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Police Clear Pro-Palestinian Protest Camp and Arrest 33 at DC Campus as Mayor's Hearing Is Canceled
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By Associated Press
Published 1 week ago on
May 8, 2024

Police clear a pro-Palestinian protest camp at George Washington University, arresting 33. The incident led to the cancellation of a congressional hearing on the handling of the protest. (AP/Jose Luis Magana)

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WASHINGTON — Police using pepper spray cleared a pro-Palestinian tent encampment at George Washington University and arrested demonstrators early Wednesday, hours after dozens marched to the home of the school’s president as city officials prepared to appear before Congress on the protest’s handling.

District of Columbia Mayor Muriel Bowser and Metropolitan Police Chief Pamela Smith were called to testify Wednesday afternoon at the Republican-led House Committee on Oversight and Accountability, but the hearing was canceled after the arrests. The mayor said she spoke with Rep. James Comer, chairman of the House panel, on Wednesday morning and “he expressed his interest in making sure the city and the chief can focus on this ongoing operation” and pulled the hearing.

After the crackdown, Bowser told reporters that she and police made the decision to clear the camp based on shifting information about increased threats to public safety. “Our response to demonstrations is always rooted in public safety and responsibility,” she said.

Smith said there were signs “the protest was becoming more volatile and less stable.” Among them were indications that protesters had “gathered improvised weapons” and were “casing” university buildings with the possible intention of occupying them, said Jeffery Carroll, the police department’s executive assistant chief.

Tensions have ratcheted up in standoffs with protesters of the Israel-Hamas war on campuses across the United States and increasingly in Europe. Some colleges cracked down immediately. Others have tolerated the demonstrations. Some have begun to lose patience and call in police over concerns about disruptions to campus life and safety.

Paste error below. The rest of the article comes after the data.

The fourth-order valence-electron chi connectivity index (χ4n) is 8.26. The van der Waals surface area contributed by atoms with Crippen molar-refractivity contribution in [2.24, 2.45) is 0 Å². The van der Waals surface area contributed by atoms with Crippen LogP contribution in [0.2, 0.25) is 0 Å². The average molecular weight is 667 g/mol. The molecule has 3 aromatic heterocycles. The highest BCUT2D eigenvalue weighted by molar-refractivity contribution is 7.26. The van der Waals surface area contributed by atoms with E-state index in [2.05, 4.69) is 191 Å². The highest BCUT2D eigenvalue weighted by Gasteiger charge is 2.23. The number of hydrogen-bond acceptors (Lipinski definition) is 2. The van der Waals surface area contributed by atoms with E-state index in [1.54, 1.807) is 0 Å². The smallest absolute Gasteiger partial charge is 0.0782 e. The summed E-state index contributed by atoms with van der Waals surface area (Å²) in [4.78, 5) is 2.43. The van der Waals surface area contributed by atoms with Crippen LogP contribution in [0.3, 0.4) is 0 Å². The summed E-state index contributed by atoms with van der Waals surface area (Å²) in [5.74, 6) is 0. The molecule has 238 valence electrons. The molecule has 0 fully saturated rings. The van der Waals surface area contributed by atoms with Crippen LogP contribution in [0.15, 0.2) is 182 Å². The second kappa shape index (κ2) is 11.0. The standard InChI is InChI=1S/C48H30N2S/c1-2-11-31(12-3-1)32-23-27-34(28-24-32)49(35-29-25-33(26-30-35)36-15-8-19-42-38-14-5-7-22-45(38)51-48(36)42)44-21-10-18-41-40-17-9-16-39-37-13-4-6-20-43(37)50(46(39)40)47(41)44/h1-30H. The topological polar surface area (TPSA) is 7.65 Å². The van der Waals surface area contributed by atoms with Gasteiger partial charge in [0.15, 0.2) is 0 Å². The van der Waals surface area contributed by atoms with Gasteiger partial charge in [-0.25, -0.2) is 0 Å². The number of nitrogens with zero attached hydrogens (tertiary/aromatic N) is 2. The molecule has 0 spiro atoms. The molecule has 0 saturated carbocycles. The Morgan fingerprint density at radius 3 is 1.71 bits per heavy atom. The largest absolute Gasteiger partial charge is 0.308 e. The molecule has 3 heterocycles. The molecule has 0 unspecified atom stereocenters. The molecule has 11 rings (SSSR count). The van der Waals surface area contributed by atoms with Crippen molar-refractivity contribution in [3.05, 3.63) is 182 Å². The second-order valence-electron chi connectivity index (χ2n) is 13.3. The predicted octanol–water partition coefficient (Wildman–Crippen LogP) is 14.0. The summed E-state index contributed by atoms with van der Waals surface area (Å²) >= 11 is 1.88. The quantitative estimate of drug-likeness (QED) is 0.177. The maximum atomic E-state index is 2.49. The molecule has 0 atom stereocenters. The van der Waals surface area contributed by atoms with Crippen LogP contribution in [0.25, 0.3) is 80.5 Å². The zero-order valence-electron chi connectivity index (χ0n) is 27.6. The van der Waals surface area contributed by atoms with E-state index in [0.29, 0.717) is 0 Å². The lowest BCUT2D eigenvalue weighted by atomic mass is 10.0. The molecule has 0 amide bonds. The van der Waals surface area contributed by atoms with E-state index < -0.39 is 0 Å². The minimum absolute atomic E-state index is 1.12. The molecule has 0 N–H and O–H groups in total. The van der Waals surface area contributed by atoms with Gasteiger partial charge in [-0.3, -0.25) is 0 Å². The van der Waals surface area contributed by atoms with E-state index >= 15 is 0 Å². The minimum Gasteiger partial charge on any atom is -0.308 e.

Arrests and Clearing of Encampments

D.C. police said officers moved to disperse demonstrators at George Washington because “there has been a gradual escalation in the volatility of the protest.” They said 33 arrests were made, including for assault on a police officer and unlawful entry. They confirmed they used pepper spray outside the encampment against protesters who were trying to break police lines and enter.

George Washington had warned of possible suspensions for continuing the camp on University Yard. Protesters carrying signs reading “Free Palestine” and “Hands off Rafah” also marched to school President Ellen Granberg’s home Tuesday night.

The school said in a statement: “While the university is committed to protecting students’ rights to free expression, the encampment had evolved into an unlawful activity, with participants in direct violation of multiple university policies and city regulations.”

Since April 18, just over 2,600 people have been arrested on 50 campuses, figures based on reporting and statements from universities and law enforcement agencies after this latest anti-war movement was launched by a protest at Columbia University in New York.

University Responses

A pro-Palestinian tent encampment was cleared by officers in riot gear at the University of Chicago on Tuesday after administrators who had initially adopted a permissive approach said the protesters had crossed a line, increasing safety concerns. Hundreds of protesters had gathered for at least eight days until administrators warned them Friday to leave or face removal.